12 September 2013
Sir Paul Nurse, President of the Royal Society, is making his first visit to mainland China.
His visit includes a major speech at the University of the Chinese Academy of Sciences and meetings with top Chinese scientists.
The UK is China's largest scientific collaborator in Europe. Chinese scientists co-author more scientific papers with UK scientists than any other countries in the world except for the US and Japan.
During his visit, Sir Paul Nurse is making the case for greater collaboration between Chinese and UK scientists
In his keynote speech, Sir Paul Nurse highlighted the values of good science and importance of supporting high quality scientific research.
Science should be based on reproducible observation and experiment. Good scientists are inherently sceptical and willing to challenge orthodoxy.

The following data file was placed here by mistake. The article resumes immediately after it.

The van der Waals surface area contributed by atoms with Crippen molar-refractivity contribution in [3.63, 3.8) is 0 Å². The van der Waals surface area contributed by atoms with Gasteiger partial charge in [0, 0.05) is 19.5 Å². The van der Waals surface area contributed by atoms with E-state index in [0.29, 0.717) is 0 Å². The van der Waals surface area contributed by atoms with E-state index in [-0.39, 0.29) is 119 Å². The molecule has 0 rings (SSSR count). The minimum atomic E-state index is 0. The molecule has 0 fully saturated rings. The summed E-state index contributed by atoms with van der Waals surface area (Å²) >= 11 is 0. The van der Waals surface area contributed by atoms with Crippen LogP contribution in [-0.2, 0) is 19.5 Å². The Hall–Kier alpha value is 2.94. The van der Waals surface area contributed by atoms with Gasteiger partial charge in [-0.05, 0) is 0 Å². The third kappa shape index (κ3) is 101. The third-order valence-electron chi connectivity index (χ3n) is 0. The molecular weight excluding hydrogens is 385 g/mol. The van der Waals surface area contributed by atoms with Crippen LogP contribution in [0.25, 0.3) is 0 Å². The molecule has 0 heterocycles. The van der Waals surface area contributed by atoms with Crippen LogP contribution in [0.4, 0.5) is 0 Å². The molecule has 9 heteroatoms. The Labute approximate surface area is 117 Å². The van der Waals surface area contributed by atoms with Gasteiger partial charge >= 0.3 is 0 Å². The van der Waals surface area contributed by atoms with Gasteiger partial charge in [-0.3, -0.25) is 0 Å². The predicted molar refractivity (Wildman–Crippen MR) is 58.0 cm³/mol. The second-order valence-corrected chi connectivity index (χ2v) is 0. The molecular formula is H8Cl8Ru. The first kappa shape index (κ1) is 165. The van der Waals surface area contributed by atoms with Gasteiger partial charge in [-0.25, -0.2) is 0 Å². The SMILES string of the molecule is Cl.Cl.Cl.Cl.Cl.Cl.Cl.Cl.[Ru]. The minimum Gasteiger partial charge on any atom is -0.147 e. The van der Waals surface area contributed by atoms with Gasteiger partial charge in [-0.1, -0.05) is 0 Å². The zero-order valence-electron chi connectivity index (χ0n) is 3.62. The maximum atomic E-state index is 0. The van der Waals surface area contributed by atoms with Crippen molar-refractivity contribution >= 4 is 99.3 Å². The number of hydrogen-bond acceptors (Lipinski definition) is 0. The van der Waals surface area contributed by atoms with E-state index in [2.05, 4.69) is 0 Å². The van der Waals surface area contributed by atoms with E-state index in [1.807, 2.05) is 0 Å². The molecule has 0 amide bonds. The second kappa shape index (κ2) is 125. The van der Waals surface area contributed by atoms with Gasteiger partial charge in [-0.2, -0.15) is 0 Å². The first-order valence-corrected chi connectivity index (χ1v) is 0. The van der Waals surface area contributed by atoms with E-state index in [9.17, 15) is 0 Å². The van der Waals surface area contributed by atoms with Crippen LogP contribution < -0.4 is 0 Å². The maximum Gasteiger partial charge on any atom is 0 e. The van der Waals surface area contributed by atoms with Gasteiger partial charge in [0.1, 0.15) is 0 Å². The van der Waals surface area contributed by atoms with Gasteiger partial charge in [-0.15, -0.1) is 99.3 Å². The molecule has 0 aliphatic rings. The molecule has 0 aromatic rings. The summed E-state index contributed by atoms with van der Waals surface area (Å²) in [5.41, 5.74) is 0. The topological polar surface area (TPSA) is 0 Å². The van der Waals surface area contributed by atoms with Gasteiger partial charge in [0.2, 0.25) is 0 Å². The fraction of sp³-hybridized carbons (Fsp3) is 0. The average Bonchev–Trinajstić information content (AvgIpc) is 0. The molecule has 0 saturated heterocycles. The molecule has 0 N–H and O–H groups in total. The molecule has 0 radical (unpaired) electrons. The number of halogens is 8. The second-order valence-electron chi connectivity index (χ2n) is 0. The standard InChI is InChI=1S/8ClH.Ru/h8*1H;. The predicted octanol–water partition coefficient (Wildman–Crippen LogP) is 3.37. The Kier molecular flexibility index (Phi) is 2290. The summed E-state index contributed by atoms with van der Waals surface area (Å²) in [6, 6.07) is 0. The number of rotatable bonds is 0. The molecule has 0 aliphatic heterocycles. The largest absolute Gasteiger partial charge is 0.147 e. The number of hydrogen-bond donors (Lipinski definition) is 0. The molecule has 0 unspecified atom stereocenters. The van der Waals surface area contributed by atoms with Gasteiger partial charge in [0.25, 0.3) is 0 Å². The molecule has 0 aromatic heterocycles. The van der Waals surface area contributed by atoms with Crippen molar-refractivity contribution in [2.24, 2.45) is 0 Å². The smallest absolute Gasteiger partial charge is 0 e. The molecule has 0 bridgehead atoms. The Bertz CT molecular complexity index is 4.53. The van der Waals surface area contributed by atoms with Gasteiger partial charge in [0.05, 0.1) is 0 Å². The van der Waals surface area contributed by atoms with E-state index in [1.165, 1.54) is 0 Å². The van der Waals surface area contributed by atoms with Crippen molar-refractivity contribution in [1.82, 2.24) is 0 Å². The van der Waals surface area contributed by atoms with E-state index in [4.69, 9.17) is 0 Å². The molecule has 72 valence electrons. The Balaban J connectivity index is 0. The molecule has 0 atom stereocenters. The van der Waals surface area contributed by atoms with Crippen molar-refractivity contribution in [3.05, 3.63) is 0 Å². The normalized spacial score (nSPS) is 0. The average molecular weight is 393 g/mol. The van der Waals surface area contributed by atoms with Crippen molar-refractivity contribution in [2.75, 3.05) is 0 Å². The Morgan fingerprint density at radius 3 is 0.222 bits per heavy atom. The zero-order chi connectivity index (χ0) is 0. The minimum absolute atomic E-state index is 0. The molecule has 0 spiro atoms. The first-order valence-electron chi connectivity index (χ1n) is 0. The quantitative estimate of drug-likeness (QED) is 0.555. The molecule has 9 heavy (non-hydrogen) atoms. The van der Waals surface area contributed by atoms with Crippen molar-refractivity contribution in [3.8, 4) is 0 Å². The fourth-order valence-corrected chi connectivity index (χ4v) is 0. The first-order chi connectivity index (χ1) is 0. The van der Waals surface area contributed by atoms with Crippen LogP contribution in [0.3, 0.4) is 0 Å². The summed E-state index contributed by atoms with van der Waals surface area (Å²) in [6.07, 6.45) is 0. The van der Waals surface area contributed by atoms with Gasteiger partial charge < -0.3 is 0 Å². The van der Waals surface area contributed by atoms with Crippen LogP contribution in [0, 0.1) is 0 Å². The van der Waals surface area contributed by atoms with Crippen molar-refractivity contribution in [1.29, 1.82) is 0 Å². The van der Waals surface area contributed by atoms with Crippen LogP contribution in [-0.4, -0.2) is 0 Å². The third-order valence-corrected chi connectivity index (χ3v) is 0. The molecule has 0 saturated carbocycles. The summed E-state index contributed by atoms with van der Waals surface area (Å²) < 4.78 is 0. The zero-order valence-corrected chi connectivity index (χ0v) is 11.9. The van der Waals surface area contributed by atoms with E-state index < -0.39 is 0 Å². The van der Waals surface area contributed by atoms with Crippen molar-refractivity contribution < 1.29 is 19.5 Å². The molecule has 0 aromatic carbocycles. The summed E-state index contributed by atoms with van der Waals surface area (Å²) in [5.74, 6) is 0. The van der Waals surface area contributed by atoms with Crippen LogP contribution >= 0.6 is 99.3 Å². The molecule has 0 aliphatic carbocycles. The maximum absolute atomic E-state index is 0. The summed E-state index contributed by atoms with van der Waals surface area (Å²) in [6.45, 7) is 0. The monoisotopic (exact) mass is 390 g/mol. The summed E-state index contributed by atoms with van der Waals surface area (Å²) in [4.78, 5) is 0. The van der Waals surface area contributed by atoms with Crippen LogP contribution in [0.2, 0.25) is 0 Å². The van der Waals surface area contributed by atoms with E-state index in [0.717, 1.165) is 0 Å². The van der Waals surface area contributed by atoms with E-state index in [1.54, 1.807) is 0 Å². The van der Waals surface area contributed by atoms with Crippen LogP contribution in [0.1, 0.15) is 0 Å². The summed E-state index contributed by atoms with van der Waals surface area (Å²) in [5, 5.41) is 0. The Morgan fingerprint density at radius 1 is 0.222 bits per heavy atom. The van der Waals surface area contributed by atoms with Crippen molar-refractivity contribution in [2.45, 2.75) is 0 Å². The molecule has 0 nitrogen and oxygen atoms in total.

Funding decisions should be guided by the effectiveness of the researchers. Research funding bodies should focus their attention on high level priorities and should avoid being too prescriptive.
Climate change is the first of two global challenges detailed in Sir Paul Nurse’s speech.
To address climate change, expert scientists in China and the UK must:
Sir Paul Nurse encouraged closer working between the Chinese Academy of Sciences and the Royal Society in pursuit of the agenda of climate science.
Food security is the second global challenge Sir Paul Nurse covered in his speech.
Agricultural productivity needs to increase to feed the world’s growing population whilst limiting environmental damage.
Dealing with this problem requires an integrated multi-faceted approach using new crop varieties and hybrids, farming approaches and technologies and genetically modified foods.
China is leading the way with integrated approaches to agricultural productivity, having increased cereal production by 32% between 2003-2011, which is double the world average.
The UK and China should work together to advance science, finding and supporting new ways for closer working between Chinese and UK scientists.
The governments of both countries need to be persuaded to increase their funding for closer working. There needs to be more young Chinese researchers working in the UK and more young UK researchers working in China.
Both academic and industrial collaborations need to be promoted.